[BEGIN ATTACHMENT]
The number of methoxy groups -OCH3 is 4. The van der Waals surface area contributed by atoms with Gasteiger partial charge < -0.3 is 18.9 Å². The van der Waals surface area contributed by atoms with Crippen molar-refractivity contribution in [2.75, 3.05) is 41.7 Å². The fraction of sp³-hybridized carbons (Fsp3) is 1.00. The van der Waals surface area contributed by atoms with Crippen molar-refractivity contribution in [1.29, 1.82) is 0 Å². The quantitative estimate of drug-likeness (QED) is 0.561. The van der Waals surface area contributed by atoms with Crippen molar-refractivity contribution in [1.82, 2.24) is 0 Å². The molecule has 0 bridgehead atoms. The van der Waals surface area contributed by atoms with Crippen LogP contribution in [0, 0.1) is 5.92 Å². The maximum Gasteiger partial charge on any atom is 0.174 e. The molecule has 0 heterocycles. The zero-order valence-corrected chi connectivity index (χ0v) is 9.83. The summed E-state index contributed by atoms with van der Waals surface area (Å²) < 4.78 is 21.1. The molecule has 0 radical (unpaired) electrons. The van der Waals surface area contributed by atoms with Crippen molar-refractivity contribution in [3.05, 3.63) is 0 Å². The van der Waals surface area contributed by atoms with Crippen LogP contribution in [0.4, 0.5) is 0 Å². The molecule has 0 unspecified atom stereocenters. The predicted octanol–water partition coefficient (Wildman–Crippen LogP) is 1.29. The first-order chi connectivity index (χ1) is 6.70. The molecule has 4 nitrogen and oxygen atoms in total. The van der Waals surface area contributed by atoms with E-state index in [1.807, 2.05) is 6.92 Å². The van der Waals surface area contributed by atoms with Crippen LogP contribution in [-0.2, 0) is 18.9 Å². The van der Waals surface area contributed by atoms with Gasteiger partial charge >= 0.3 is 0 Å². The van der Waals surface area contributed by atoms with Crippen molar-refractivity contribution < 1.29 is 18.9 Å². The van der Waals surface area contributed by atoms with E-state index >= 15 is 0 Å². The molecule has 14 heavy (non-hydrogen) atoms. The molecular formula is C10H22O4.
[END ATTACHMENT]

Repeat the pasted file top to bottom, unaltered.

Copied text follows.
The number of methoxy groups -OCH3 is 4. The van der Waals surface area contributed by atoms with Gasteiger partial charge < -0.3 is 18.9 Å². The van der Waals surface area contributed by atoms with Crippen molar-refractivity contribution in [2.75, 3.05) is 41.7 Å². The fraction of sp³-hybridized carbons (Fsp3) is 1.00. The van der Waals surface area contributed by atoms with Crippen molar-refractivity contribution in [1.29, 1.82) is 0 Å². The quantitative estimate of drug-likeness (QED) is 0.561. The van der Waals surface area contributed by atoms with Crippen molar-refractivity contribution in [1.82, 2.24) is 0 Å². The molecule has 0 bridgehead atoms. The van der Waals surface area contributed by atoms with Crippen LogP contribution in [0, 0.1) is 5.92 Å². The maximum Gasteiger partial charge on any atom is 0.174 e. The molecule has 0 heterocycles. The zero-order valence-corrected chi connectivity index (χ0v) is 9.83. The summed E-state index contributed by atoms with van der Waals surface area (Å²) < 4.78 is 21.1. The molecule has 0 radical (unpaired) electrons. The van der Waals surface area contributed by atoms with Crippen molar-refractivity contribution in [3.05, 3.63) is 0 Å². The van der Waals surface area contributed by atoms with Crippen LogP contribution in [0.4, 0.5) is 0 Å². The molecule has 0 unspecified atom stereocenters. The predicted octanol–water partition coefficient (Wildman–Crippen LogP) is 1.29. The first-order chi connectivity index (χ1) is 6.70. The molecule has 4 nitrogen and oxygen atoms in total. The van der Waals surface area contributed by atoms with E-state index in [1.807, 2.05) is 6.92 Å². The van der Waals surface area contributed by atoms with Crippen LogP contribution in [-0.2, 0) is 18.9 Å². The van der Waals surface area contributed by atoms with Gasteiger partial charge >= 0.3 is 0 Å². The van der Waals surface area contributed by atoms with Crippen molar-refractivity contribution < 1.29 is 18.9 Å². The van der Waals surface area contributed by atoms with E-state index >= 15 is 0 Å². The molecule has 14 heavy (non-hydrogen) atoms. The molecular formula is C10H22O4.